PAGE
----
DEDICATED TO ARDENT SERVICE AT THE LOTUS FEET OF LORD Narayana, the presiding deity of Guruvayoor, Brahmasri Melpathur Narayana Bhattatiri, who gave to the world this great devotional hymn, Srimad Naryaneeyam, was a great Sanskrit scholar, well-versed in Vedas, free from all attachments, and a great devotee of the Lord.
Through this work, SRIMAD NARAYANEEYAM, the author enters the path of unshakable devotion to the Lord. Being concerned with and affectionate to his fellow-beings, he wants to reveal to them, the greatness and superiority of his self-chosen path of devotion to the Lord so that they are also encouraged to adopt the same path to God-realisation.
Srimad Narayaneeyam is nothing but a condensation of Srimad Bhagavata Mahapuranam, a much more detailed account of the stories of Lord Mahavishnu. It has, however, marvellously captured the essence of the latter.
In the opening chapter, the author gives a vivid description of the greatness and glory of the Supreme Brahman. The author brings out clearly that it is Lord Vishnu who is shining resplendently in the divine and charming image in the sanctum sanctorum of the temple at Guruvayoor while portraying the origin, composition, the all-surpassing beauty of His form, His affection towards His devotees, His readiness to grant their desires, even unasked, His superiority over other Gods, and finally, how He alone is entitled to the epithet of “Bhagavan”.
Please see this link for NARAYANEEYAM : BHAKTARANJINI COMMENTARY
Dr. Sindu., Council Member on
This information comes from my own knowledge.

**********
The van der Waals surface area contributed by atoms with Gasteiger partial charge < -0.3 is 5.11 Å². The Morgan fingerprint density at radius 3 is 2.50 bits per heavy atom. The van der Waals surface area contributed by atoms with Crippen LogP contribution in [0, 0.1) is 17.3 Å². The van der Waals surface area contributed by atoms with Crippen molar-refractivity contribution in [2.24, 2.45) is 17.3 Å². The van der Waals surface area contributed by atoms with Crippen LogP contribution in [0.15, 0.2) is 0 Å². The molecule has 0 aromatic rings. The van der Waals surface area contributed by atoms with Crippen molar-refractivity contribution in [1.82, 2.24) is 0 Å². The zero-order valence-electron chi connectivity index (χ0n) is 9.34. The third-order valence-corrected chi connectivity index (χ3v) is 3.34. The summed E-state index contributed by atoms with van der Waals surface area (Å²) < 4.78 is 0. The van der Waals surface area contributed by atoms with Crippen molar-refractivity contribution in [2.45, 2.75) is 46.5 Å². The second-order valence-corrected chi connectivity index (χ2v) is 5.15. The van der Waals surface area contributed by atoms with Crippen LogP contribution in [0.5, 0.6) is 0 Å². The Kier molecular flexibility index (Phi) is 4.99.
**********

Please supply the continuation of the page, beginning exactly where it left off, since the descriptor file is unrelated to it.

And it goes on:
Hello Kavitha, Narayaneeyam is the master piece of Melpathur and it is the most widely read of all his works. As the poet himself has pointed, it is a poetic work of hymn dealing with the story of Narayana, written by Narayana (Melpathur Narayana Bhatathiri). The poet depicts the image of Lord Guruvayurappan, in exemplary terms - "Sammohanam Mohanal Kantham Kanthinidhanathopi, Madhuram Madhurya Dhuryadapi, Soundaryotharathopi Sundaratharam”, and these become doubly meaningful and apt when applied to this exquisite work also. The theme of Narayaneeyam is based on the stories in Bhagavatham; it is, almost, an epitome of the great Purana. But unlike Vyasa, who has introduced in the first 'Skandha' itself, the speaker (Sree Suka Brahmarshi) and the listener (Emperor Pareek****h), the poet himself is the speaker in Narayaneeyam, who sings before the Lord Guruvayurappan, in a sublime tune about His glories and prays to Him to bless him to be cured of his disease. The ‘Parayana' of Narayaneeyam is believed to possess the wonderful power of healing afflictions, both mental and physical, of the devotees. The personal experiences of the poet himself have proved this beyond doubt. The "Nithyaparayana” of Narayaneeyam will enable the devotees to attain " Ayurarogyasoukhyam”. In the realm of the hymns in Sanskrit, Narayaneeyam occupies an exalted position. As a pure literary piece, it is pre-eminent. And, as a unique hymn saturated with divine "Bhakthi”, it is unparalleled. Dr. B. Ramakrishna Rao, who was the Governor of Kerala happened to hear Narayaneeyam read out, and attracted by the greatness of it, got it translated into Telugu and published in Andhra. Narayaneeyam has been translated into Tamil also.